Massachusetts Governor Mitt Romney has presidential aspirations. He is a Republican in an overwhelmingly Democratic state. He is the son of George Romney, three-time Michigan governor who famously tanked his own presidential campaign by claiming that his initial support for the Vietnam War was due to the fact that he had been “brainwashed” by the U.S. military. Like his father, Mitt Romney has been a successful businessman. (He founded Bain & Company, a private equity firm). He also has a JD and an MBA, both from Harvard. And he gave Ted Kennedy a surprising run for his money in the 1994 Senate race.
Romney’s official bio touts his work in resuscitating the Salt Lake City Olympic Committee as his greatest pre-gubernatorial achievement. Unless you followed that story closely, it is easy to forget what a job Romney did with it. This is from Rocky Anderson, the Democrat mayor of Salt Lake City:
He was absolutely spectacular. He was a strong leader, extremely competent. He walked into an utter disaster, and slashed spending without cutting corners on what was necessary to put on an absolutely extraordinary Olympics. With his unique management skills we came out in the black–which no one ever dreamed.
More important than all of this to some people, however, is the fact that Romney is a Mormon. Predictably, some people are starting to ask: Would America elect a Mormon as President?
The big concern is that Romney may feel beholden to follow instructions from Church leaders: “So would Romney likewise feel obliged to follow the dictates of the church’s president, whom Mormons believe to be a divinely inspired prophet?” Of course, this question reminds us of a similar question posed to Jack Kennedy about his relationship to the Pope. Kennedy responded:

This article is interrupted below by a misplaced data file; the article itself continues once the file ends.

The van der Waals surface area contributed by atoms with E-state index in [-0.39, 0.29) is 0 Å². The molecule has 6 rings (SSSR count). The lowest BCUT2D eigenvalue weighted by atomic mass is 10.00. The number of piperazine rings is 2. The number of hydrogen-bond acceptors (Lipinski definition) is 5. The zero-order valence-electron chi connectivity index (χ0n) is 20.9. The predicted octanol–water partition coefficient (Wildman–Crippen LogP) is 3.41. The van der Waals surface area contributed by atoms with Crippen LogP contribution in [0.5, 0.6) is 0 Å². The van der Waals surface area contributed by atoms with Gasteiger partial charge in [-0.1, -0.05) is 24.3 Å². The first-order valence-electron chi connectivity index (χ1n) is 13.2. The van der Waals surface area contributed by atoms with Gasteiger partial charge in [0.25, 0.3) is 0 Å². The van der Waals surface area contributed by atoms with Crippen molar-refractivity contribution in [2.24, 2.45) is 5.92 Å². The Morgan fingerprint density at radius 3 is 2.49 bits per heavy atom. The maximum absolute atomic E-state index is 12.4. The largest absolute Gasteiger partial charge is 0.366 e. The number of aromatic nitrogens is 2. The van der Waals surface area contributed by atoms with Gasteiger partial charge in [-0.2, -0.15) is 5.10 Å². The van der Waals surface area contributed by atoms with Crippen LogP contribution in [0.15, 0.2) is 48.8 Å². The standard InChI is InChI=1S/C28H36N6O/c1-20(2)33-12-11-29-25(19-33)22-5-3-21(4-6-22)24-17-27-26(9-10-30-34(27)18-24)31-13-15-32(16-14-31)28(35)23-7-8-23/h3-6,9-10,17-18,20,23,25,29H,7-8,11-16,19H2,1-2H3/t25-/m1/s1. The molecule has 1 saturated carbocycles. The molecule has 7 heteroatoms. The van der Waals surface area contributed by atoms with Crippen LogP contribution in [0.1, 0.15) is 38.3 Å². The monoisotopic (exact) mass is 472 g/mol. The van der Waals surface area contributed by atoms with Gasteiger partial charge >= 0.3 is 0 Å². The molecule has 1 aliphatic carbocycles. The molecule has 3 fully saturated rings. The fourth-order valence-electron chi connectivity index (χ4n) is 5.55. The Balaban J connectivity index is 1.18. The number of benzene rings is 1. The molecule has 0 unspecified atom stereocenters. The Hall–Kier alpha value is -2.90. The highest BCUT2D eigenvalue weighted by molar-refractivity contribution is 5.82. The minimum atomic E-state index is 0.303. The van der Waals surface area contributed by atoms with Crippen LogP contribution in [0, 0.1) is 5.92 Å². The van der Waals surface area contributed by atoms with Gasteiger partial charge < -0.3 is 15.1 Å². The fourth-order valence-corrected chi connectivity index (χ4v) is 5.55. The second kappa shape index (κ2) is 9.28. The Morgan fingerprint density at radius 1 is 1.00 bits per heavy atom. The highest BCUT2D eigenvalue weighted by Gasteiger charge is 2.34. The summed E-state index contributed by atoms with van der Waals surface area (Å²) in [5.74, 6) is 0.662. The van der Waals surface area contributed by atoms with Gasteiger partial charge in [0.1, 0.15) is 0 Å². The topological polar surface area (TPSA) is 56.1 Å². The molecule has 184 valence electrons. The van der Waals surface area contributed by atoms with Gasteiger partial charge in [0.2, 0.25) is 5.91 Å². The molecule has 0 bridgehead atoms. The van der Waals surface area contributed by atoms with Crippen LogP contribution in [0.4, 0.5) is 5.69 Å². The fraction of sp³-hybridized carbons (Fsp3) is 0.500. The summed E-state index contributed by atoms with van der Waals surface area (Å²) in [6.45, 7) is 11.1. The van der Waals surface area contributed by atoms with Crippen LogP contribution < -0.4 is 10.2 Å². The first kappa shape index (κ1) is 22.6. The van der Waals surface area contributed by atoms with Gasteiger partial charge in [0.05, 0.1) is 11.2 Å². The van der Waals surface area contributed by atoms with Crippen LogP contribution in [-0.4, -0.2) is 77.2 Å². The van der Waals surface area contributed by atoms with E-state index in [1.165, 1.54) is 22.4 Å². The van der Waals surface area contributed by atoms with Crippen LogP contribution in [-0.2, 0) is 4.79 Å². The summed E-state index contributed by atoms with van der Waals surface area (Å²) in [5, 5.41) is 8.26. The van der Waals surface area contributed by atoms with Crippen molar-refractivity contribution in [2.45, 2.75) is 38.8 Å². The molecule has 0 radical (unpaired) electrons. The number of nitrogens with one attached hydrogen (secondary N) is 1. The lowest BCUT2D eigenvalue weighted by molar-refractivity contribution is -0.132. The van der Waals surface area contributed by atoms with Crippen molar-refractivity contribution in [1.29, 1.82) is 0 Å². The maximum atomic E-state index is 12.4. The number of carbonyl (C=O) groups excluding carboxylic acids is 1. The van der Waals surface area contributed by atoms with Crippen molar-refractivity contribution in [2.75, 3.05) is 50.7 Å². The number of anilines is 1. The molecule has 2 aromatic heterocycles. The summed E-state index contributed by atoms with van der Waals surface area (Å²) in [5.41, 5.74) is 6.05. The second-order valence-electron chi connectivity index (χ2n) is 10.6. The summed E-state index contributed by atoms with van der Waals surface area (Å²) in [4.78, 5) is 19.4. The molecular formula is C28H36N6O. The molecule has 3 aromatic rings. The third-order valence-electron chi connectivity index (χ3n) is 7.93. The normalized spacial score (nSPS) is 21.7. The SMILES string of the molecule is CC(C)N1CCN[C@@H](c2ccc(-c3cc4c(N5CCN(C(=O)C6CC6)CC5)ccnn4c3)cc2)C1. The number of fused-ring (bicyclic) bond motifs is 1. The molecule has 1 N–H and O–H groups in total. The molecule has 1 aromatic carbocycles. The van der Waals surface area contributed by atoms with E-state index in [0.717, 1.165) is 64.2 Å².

I am not the Catholic candidate for president. I am the Democratic Party’s candidate for president who happens also to be a Catholic . . . I do not speak for my church on public matters; and the church does not speak for me.
Could Romney give a Kennedy-esque response? I doubt that would suffice in today’s political environment, at least on a national stage (see more below), but if that is Romney’s intention, he had better tell his spokesman, Eric Fehrnstrom, who offered this statement:
[Governor Romney’s] first obligation is to fulfill his duty of office, and that would take precedence over anything…. This is a governor who has signed a law permitting Sunday alcohol sales, and who has been open to an expansion of gaming. This is by no means someone who is marching in lockstep with his church.
My impression is that Romney, like all Mormon politicians, usually tries to walk a thin line. He does not want to be portrayed as the Church’s puppet, but at the same time, he does not want to defy the Church. Most Mormon politicians avoid this dilemma by noting that the Church has never told them how to vote on a particular piece of legislation. And as far I can tell, it is true that Church leaders do not attempt to exert direct influence on Mormon politicians. This was essentially Kennedy’s position with respect to the Catholic church, and it still works in local and state elections.
Fehrnstrom’s statement, however, does not take this tack. By asserting that Romney was not “marching in lockstep with his church,” Fehrnstrom staked out a position of defiance. Consider Romney’s actions with respect to gaming. The Church has an official policy in opposition to gambling and urges members to oppose its legalization. This anti-gambling message is repeated often in Church publications. To the extent that Romney “has been open to an expansion of gaming,” he appears to be in direct conflict with the Church’s teachings. Not being all that politically savvy, I wonder how being portrayed as a hypocrite helps Romney. This reminds me of John Kerry’s cafeteria Catholicism, which raised more questions than it answered.
Would America elect a Mormon as President? Perhaps. But as noted above, I doubt that Kennedy’s elegant fudging of the role of faith in politics would suffice today. As Ann Althouse has observed, the world today is much different than Jack Kennedy’s world, and “personal moral questions have become central” to politics in a way that they were not in 1960. In that milieu, I have serious doubts about the ability of a faithful Mormon to win an electoral majority, and I sincerely hope that no Mormon would be elected President on a platform that defies Church teachings. If so, it would be without my vote.